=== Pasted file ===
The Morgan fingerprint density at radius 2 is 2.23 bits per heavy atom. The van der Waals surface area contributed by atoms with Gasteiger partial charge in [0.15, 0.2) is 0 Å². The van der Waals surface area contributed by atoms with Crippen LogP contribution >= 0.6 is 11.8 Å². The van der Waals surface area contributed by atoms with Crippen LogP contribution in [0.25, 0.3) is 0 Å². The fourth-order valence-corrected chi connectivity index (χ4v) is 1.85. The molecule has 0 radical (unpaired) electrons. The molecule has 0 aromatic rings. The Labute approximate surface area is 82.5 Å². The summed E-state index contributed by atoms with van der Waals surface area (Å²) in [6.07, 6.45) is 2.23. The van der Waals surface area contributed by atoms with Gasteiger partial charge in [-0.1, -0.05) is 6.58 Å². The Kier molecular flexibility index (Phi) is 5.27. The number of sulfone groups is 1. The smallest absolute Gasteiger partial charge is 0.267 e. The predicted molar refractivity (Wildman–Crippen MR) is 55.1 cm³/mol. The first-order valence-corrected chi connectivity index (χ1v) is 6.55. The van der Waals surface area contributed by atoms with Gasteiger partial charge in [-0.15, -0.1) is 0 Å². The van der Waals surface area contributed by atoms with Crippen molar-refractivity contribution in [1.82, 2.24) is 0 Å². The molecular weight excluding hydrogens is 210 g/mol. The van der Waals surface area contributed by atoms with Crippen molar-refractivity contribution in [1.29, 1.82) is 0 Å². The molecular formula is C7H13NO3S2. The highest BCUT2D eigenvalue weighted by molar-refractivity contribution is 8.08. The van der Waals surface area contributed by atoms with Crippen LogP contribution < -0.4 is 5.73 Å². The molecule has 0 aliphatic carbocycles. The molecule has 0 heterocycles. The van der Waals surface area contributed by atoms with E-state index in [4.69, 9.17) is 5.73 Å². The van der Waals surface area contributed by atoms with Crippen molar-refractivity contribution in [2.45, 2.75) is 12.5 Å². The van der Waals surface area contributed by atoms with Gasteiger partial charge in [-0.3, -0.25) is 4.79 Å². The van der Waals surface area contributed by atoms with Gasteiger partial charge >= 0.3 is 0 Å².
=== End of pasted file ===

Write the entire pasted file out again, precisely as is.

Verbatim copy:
The Morgan fingerprint density at radius 2 is 2.23 bits per heavy atom. The van der Waals surface area contributed by atoms with Gasteiger partial charge in [0.15, 0.2) is 0 Å². The van der Waals surface area contributed by atoms with Crippen LogP contribution >= 0.6 is 11.8 Å². The van der Waals surface area contributed by atoms with Crippen LogP contribution in [0.25, 0.3) is 0 Å². The fourth-order valence-corrected chi connectivity index (χ4v) is 1.85. The molecule has 0 radical (unpaired) electrons. The molecule has 0 aromatic rings. The Labute approximate surface area is 82.5 Å². The summed E-state index contributed by atoms with van der Waals surface area (Å²) in [6.07, 6.45) is 2.23. The van der Waals surface area contributed by atoms with Gasteiger partial charge in [-0.1, -0.05) is 6.58 Å². The Kier molecular flexibility index (Phi) is 5.27. The number of sulfone groups is 1. The smallest absolute Gasteiger partial charge is 0.267 e. The predicted molar refractivity (Wildman–Crippen MR) is 55.1 cm³/mol. The first-order valence-corrected chi connectivity index (χ1v) is 6.55. The van der Waals surface area contributed by atoms with Gasteiger partial charge in [-0.15, -0.1) is 0 Å². The van der Waals surface area contributed by atoms with Crippen molar-refractivity contribution in [1.82, 2.24) is 0 Å². The molecular weight excluding hydrogens is 210 g/mol. The van der Waals surface area contributed by atoms with Crippen molar-refractivity contribution in [1.29, 1.82) is 0 Å². The molecular formula is C7H13NO3S2. The highest BCUT2D eigenvalue weighted by molar-refractivity contribution is 8.08. The van der Waals surface area contributed by atoms with Crippen LogP contribution < -0.4 is 5.73 Å². The molecule has 0 aliphatic carbocycles. The molecule has 0 heterocycles. The van der Waals surface area contributed by atoms with E-state index in [4.69, 9.17) is 5.73 Å². The van der Waals surface area contributed by atoms with Crippen molar-refractivity contribution in [2.45, 2.75) is 12.5 Å². The van der Waals surface area contributed by atoms with Gasteiger partial charge in [-0.3, -0.25) is 4.79 Å². The van der Waals surface area contributed by atoms with Gasteiger partial charge >= 0.3 is 0 Å².